Good news for XQuery and XSLT fans
Good news for XQuery and XSLT fans - the W3C has announced the W3C Recommendations for XQuery 1.0 as an XML-aware syntax for querying collections of structured and semi-structured data both locally and over the Web and XSLT Version 2.0, a specification for transforming data model instances (XML and non-XML) into other documents. The third spec that's made Recommendation status is XPath 2.0, an expression syntax for referring to parts of XML documents.
Some of the big players behind getting these standards ratified (IBM, Oracle, Microsoft) are quoted on this testimonials page.
From the official press release:
"These new Web Standards will play a significant role in enterprise computing by connecting databases with the Web. XQuery allows data mining of everything from memos and Web service messages to multi-terabyte relational databases. XSLT 2.0 adds significant new functionality to the already widely deployed XSLT 1.0, which enables the transformation and styled presentation of XML documents. Both specifications rely on XPath 2.0, also significantly enriched from its previous version.
..."This is a red-letter day for XSLT users," said Michael Kay, editor of the XSLT 2.0 specification, "both for those who have been waiting patiently for this Recommendation to appear before they could use the new features, and for those who have taken a gamble by deploying the new technology before its final stamp of approval. Our biggest achievement, in my view, has been to deliver a huge step forward in functionality and developer productivity, while also retaining a very high level of backwards compatibility, thereby keeping transition costs to the minimum."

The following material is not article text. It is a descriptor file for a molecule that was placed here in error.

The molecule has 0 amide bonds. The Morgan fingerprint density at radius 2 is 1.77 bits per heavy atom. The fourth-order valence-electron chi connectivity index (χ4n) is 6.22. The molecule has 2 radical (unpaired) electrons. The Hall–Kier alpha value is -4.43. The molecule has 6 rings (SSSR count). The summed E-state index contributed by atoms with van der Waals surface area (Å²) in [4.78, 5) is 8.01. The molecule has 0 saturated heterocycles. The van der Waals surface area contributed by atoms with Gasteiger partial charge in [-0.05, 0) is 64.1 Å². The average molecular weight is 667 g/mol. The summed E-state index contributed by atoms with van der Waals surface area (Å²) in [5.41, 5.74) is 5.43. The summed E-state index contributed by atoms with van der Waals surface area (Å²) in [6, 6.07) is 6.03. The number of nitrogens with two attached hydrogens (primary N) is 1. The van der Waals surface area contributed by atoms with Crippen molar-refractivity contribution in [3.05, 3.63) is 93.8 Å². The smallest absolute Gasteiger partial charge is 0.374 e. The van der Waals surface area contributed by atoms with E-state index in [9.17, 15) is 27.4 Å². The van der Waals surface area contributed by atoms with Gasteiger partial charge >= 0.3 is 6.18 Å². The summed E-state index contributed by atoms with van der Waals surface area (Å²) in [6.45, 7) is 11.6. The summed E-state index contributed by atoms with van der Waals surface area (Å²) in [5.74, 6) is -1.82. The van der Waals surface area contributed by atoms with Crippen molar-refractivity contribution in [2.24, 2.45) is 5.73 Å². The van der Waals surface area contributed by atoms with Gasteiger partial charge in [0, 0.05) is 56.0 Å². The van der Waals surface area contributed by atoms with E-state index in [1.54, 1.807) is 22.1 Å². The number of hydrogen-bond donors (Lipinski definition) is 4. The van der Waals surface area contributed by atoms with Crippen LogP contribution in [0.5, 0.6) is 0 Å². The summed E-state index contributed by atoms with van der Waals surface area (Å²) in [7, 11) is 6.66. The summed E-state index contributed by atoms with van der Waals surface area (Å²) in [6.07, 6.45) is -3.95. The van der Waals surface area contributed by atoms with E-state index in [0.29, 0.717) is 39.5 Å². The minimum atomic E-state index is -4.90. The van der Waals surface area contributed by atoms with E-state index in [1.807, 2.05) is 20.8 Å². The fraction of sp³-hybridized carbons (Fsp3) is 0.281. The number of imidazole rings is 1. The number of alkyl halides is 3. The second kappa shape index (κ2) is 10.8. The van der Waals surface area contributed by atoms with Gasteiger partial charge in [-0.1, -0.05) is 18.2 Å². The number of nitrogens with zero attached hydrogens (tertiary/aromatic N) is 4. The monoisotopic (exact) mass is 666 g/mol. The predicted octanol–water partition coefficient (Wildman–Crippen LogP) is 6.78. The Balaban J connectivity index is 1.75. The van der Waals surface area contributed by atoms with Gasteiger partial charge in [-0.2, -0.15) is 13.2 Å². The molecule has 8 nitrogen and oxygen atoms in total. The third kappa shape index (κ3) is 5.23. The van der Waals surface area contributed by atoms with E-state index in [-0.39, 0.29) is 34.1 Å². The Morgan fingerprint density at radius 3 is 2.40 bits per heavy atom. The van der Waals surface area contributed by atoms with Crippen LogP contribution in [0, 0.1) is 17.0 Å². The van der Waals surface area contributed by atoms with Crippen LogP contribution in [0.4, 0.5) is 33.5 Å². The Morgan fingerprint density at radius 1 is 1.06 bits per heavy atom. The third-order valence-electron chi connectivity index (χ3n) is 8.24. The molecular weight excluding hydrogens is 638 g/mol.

But not everyone agrees XQuery is slam dunk. Ex Microsoftee 'Derek' in this November post on hearing the news of the proposed recommendations, wrote at the time:
"I just noticed, XSLT 2.0, XML Query and XPath 2.0 Are Proposed Recommendations. Since leaving MS, I've stopped tracking these. It baffles me that XQuery is only just now 'shipping'. This + the-mess-that-is-XSD spell the doom of XML. This isn't just doom, like the Outlook spell-checker would try an correct the DOM to; this is real doom. These standards to too complicated and too late
...I honestly think we would be better without XQuery. Let the vendors think for themselves and see what customers actually use. XQuery is a standard looking for a use, which is backward and guaranteed to produce a problematic result.
XSLT/XPath 2.0 is a harder one... There are a couple things that XSLT 2.0 adds that were desperately needed vs XSLT 1.0. But I've managed a team implementing a commercial quality XSLT 1.0 implementation and that was a huge amount of work. XSLT 2.0 is at least 4x as much work. That is terrifying. Why not just 'fix' XSLT 1.0? It would be dramatically less work, and provide 80% of the gains, at 10% the cost."
Generally however, the reaction I've seen to the news seems fairly positive. Kimbro Staken never thought he'd see the day. Jonathan Robbie of DataDirect seems chuffed (mind you, his cmapny has been a member of XML Query WG). Alex Miller seems happy too (he's at BEA).
Bob Beauchemin, SQL Server MVP is speculating on the impact this news will have on the Microsoft SQL Server future product line:
"Although SQL Server 2005's XML data type doesn't exactly follow the XQuery 1.0/XPath 2.0 Data Model, rumor has it that the next version of the ISO/ANSI SQL spec (SQL2007?) may have some something to say about this, as well as something to say about XQuery in general. Right now, the SQL2003 spec doesn't specify a query language. [also a view shared by Matija Lah]
It will also be interesting to see what the SQL Server folks do with regards to updates to support the new specs in the next release, and support of a larger portion of the language constructs."
Given that Michael Rys (who also posted on this news) is a member of the SQL Server product team and has been closely involved in the relevant standards Working Groups, I think Bob's speculation may be justified... :-)